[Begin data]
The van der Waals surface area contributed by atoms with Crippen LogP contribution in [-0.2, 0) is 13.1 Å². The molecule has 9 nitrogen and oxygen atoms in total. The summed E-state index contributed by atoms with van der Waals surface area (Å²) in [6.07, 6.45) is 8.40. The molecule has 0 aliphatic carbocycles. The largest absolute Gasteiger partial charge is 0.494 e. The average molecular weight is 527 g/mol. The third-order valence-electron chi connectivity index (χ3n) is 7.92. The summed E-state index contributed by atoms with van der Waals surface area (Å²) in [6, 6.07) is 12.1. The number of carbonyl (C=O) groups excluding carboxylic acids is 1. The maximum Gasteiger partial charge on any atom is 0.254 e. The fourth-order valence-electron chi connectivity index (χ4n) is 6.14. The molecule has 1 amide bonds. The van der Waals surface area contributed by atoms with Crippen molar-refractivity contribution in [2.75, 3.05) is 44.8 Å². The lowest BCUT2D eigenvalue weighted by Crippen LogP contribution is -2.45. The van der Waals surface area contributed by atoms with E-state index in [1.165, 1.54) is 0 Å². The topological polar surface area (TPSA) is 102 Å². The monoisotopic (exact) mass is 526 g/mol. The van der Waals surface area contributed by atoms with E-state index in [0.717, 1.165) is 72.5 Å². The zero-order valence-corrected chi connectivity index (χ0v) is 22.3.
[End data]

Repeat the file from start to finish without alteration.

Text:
The van der Waals surface area contributed by atoms with Crippen LogP contribution in [-0.2, 0) is 13.1 Å². The molecule has 9 nitrogen and oxygen atoms in total. The summed E-state index contributed by atoms with van der Waals surface area (Å²) in [6.07, 6.45) is 8.40. The molecule has 0 aliphatic carbocycles. The largest absolute Gasteiger partial charge is 0.494 e. The average molecular weight is 527 g/mol. The third-order valence-electron chi connectivity index (χ3n) is 7.92. The summed E-state index contributed by atoms with van der Waals surface area (Å²) in [6, 6.07) is 12.1. The number of carbonyl (C=O) groups excluding carboxylic acids is 1. The maximum Gasteiger partial charge on any atom is 0.254 e. The fourth-order valence-electron chi connectivity index (χ4n) is 6.14. The molecule has 1 amide bonds. The van der Waals surface area contributed by atoms with Crippen molar-refractivity contribution in [2.75, 3.05) is 44.8 Å². The lowest BCUT2D eigenvalue weighted by Crippen LogP contribution is -2.45. The van der Waals surface area contributed by atoms with E-state index in [1.165, 1.54) is 0 Å². The topological polar surface area (TPSA) is 102 Å². The monoisotopic (exact) mass is 526 g/mol. The van der Waals surface area contributed by atoms with E-state index in [0.717, 1.165) is 72.5 Å². The zero-order valence-corrected chi connectivity index (χ0v) is 22.3.